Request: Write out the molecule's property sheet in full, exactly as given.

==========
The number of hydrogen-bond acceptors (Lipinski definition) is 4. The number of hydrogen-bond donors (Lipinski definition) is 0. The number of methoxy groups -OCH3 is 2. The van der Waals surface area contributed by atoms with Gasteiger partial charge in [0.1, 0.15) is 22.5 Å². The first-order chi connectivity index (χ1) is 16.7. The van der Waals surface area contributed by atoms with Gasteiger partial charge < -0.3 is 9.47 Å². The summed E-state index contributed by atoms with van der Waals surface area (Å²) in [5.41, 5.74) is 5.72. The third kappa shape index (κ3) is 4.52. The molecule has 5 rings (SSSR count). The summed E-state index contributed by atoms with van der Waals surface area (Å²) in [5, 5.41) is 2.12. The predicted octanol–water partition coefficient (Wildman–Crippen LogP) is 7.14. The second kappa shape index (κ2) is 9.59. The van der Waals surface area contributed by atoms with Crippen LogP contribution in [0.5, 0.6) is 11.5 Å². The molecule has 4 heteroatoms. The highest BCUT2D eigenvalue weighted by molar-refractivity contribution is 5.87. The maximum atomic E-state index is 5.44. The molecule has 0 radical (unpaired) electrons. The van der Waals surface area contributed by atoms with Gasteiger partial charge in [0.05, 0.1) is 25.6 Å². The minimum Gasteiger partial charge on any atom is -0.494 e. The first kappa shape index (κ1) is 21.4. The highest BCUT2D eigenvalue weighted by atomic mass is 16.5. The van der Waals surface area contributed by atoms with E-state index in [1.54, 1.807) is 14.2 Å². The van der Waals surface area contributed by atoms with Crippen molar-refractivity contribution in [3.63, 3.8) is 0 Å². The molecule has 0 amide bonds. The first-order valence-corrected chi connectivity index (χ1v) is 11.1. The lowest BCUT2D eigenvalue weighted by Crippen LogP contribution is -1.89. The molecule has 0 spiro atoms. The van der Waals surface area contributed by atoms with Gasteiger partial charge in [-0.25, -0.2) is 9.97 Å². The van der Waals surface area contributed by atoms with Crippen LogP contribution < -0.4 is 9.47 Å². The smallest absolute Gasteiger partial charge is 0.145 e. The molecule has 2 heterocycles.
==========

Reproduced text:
The number of hydrogen-bond acceptors (Lipinski definition) is 4. The number of hydrogen-bond donors (Lipinski definition) is 0. The number of methoxy groups -OCH3 is 2. The van der Waals surface area contributed by atoms with Gasteiger partial charge in [0.1, 0.15) is 22.5 Å². The first-order chi connectivity index (χ1) is 16.7. The van der Waals surface area contributed by atoms with Gasteiger partial charge < -0.3 is 9.47 Å². The summed E-state index contributed by atoms with van der Waals surface area (Å²) in [5.41, 5.74) is 5.72. The third kappa shape index (κ3) is 4.52. The molecule has 5 rings (SSSR count). The summed E-state index contributed by atoms with van der Waals surface area (Å²) in [5, 5.41) is 2.12. The predicted octanol–water partition coefficient (Wildman–Crippen LogP) is 7.14. The second kappa shape index (κ2) is 9.59. The van der Waals surface area contributed by atoms with Crippen LogP contribution in [0.5, 0.6) is 11.5 Å². The molecule has 4 heteroatoms. The highest BCUT2D eigenvalue weighted by molar-refractivity contribution is 5.87. The maximum atomic E-state index is 5.44. The molecule has 0 radical (unpaired) electrons. The van der Waals surface area contributed by atoms with Gasteiger partial charge in [0.05, 0.1) is 25.6 Å². The minimum Gasteiger partial charge on any atom is -0.494 e. The first kappa shape index (κ1) is 21.4. The highest BCUT2D eigenvalue weighted by atomic mass is 16.5. The van der Waals surface area contributed by atoms with E-state index in [1.54, 1.807) is 14.2 Å². The van der Waals surface area contributed by atoms with Crippen molar-refractivity contribution in [3.63, 3.8) is 0 Å². The molecule has 0 amide bonds. The first-order valence-corrected chi connectivity index (χ1v) is 11.1. The lowest BCUT2D eigenvalue weighted by Crippen LogP contribution is -1.89. The molecule has 0 spiro atoms. The van der Waals surface area contributed by atoms with Gasteiger partial charge in [-0.25, -0.2) is 9.97 Å². The van der Waals surface area contributed by atoms with Crippen LogP contribution < -0.4 is 9.47 Å². The smallest absolute Gasteiger partial charge is 0.145 e. The molecule has 2 heterocycles.